Help, My Dog is Constipated!

Puppy trying to go to the bathroom.

Watching your pet strain in an attempt to go poop is no fun at all. Or maybe you feel like it’s been too long since your dog last pooped. Straining to poop or skipping potty sessions are both signs of constipation. If you’re asking yourself, “Why is my dog constipated?” you’re not alone. You can always contact the team at East Sacramento Veterinary Center if you’re worried. In the meantime, let’s hope your pup stays regular!

Why is My Dog Constipated? 

One of the most common causes of constipation in dogs is eating a foreign object. This can be something like a shard of bone, a piece of fabric, or a broken bit of your pup’s favorite toy. The object can irritate your dog’s colon and block the feces from exiting the body. 

Other reasons for constipation in dogs include: 

  • Dehydration
  • Lack of fiber in the dog’s diet
  • Hair ingestion from self-grooming
  • Medications
  • Old age
  • Problems with the anal gland
  • Stress and changes in diet
  • Neurological issues
  • Little-to-no daily exercise
  • Enlarged prostate
  • Tumors or masses

Some of these causes are more serious than others, and all may require veterinary treatment for your dog to get better. That’s why keeping an eye out for signs of constipation is important. 

Signs of Constipation in Dogs

Most dogs poop one or two times a day. If you notice your dog straining to poop or avoiding any attempt to defecate, your dog may be constipated. We recommend keeping track of your dog’s constipation symptoms as soon as you notice them. Note the last time your dog enjoyed a regular bowel movement. Write down instances of straining or yelping while attempting to defecate, changes in your dog’s routine or diet, and all other details you can think of. This information will help your veterinarian understand what’s going on with your dog.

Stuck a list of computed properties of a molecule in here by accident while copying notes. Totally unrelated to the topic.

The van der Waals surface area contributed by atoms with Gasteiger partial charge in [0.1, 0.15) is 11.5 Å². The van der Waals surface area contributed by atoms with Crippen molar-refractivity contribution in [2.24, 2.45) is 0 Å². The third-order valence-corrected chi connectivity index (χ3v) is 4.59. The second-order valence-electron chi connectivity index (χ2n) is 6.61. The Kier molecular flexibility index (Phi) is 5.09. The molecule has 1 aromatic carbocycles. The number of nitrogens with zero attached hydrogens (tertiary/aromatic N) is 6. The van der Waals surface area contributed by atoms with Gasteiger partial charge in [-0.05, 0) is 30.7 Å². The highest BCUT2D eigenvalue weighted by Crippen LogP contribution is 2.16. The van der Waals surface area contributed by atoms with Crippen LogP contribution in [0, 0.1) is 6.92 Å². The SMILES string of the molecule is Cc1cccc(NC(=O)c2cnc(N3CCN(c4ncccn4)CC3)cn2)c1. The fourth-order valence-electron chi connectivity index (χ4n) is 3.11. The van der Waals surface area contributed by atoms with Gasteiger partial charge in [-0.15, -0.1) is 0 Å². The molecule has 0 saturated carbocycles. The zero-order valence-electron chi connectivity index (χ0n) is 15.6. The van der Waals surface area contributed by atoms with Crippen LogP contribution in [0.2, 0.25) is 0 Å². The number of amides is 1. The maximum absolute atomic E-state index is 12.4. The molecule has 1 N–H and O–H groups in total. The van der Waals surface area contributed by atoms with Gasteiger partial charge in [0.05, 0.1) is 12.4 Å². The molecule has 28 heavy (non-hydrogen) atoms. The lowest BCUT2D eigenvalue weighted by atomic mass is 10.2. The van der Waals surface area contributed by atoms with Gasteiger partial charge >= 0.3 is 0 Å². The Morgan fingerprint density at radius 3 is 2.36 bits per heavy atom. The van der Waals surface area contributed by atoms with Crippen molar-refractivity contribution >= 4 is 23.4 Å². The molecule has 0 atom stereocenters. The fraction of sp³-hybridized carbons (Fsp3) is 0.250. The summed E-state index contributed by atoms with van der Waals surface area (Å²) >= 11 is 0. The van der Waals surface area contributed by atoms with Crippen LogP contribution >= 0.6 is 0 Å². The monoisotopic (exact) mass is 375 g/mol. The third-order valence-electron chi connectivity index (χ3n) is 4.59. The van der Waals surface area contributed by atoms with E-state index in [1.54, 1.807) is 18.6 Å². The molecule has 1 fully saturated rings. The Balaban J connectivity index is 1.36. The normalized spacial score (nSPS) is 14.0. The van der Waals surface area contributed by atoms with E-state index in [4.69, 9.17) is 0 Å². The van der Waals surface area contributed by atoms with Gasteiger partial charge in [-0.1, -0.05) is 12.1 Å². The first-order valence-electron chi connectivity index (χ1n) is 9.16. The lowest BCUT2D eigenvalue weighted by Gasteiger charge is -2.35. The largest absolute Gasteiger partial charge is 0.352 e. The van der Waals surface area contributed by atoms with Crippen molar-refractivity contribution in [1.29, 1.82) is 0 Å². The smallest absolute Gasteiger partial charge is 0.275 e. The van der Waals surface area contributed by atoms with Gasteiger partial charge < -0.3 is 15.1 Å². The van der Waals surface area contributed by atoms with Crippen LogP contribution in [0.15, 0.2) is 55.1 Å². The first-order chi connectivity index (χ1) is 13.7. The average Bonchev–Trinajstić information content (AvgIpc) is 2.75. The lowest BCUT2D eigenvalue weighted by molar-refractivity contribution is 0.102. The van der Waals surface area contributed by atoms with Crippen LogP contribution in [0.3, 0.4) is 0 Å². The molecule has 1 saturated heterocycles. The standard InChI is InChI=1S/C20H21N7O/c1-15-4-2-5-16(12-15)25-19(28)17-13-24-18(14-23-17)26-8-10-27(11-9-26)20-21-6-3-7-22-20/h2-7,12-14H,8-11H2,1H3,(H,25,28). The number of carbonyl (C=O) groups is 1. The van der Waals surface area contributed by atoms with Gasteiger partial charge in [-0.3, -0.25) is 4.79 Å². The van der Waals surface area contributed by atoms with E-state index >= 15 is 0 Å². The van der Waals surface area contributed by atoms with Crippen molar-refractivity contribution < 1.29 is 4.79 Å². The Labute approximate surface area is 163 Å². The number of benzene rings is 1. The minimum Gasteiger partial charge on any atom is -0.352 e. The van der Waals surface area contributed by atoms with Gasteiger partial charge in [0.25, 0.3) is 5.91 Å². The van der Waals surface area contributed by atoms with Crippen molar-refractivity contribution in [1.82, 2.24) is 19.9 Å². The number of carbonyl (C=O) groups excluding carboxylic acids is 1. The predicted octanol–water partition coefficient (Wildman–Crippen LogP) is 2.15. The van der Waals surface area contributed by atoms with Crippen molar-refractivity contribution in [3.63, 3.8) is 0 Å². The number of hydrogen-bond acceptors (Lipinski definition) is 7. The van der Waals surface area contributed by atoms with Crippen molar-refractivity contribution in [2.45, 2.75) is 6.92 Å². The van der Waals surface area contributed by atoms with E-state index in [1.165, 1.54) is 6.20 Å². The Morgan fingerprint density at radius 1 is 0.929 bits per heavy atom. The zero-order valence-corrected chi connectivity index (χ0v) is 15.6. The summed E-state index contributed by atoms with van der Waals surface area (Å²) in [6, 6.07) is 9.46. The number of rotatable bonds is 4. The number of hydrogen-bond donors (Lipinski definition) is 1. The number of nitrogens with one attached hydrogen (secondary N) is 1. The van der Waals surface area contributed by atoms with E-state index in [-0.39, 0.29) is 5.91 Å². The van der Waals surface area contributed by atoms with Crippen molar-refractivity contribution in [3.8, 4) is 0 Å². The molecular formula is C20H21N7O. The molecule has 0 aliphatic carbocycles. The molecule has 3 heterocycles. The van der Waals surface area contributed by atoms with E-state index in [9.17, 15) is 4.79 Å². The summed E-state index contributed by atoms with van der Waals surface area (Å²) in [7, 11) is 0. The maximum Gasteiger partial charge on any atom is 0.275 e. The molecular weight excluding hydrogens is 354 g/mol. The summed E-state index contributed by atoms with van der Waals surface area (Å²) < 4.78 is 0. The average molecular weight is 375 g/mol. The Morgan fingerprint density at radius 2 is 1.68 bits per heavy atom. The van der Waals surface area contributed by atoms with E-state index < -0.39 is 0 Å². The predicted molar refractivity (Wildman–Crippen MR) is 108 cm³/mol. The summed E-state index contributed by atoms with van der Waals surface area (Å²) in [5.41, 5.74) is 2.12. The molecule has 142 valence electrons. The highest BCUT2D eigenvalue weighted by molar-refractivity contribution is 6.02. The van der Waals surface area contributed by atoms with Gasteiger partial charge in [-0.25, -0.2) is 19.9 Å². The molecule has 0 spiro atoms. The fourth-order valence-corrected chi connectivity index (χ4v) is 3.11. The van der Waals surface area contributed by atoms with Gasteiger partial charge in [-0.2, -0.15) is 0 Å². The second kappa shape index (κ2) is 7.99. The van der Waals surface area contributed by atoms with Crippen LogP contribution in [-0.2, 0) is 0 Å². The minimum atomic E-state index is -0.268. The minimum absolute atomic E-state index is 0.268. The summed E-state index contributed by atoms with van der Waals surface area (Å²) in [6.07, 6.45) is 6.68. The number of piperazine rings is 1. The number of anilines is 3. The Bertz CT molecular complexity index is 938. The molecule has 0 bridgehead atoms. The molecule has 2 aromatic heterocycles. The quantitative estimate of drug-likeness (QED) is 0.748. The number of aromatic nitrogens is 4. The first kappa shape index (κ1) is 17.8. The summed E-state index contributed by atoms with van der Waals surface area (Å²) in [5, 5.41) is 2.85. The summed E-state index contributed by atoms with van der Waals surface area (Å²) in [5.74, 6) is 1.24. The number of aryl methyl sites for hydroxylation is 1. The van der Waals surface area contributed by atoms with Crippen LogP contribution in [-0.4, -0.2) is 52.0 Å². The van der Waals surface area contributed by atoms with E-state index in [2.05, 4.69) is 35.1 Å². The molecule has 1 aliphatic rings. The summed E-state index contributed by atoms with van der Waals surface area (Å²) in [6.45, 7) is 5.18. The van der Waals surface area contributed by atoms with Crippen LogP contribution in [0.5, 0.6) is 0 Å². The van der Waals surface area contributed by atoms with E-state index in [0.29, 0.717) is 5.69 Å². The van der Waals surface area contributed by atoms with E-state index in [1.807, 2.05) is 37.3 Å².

If it’s only been a day or two since your pup last went poop, you can give us a call for some home remedies to try. Adding a fiber supplement to your dog’s diet, taking them for an extra walk, or giving them a few wet canned food meals can help get things going again. 

If you think your dog is constipated because he or she has ingested a foreign object, however, call us right away or head to your nearest animal emergency hospital. Your dog may need X-rays and special treatment, such as surgery, to identify and remove the object.

How to Treat Constipation in Dogs

Once a dog has been constipated for more than 48 hours, it’s time to bring your pup in to see a veterinarian. At East Sacramento Veterinary Center, our veterinary team can perform a variety of diagnostic exams to figure out what’s causing your pet discomfort. Depending on the culprit, an enema or stool softener may do the trick.

In more extreme cases, we may need to manually remove the feces, prescribe drugs to activate colon function, or perform surgery to address the obstruction. 

Do you have additional questions about constipation in dogs—or how you can prevent it? Give us a call or email us at We’d love to hear from you!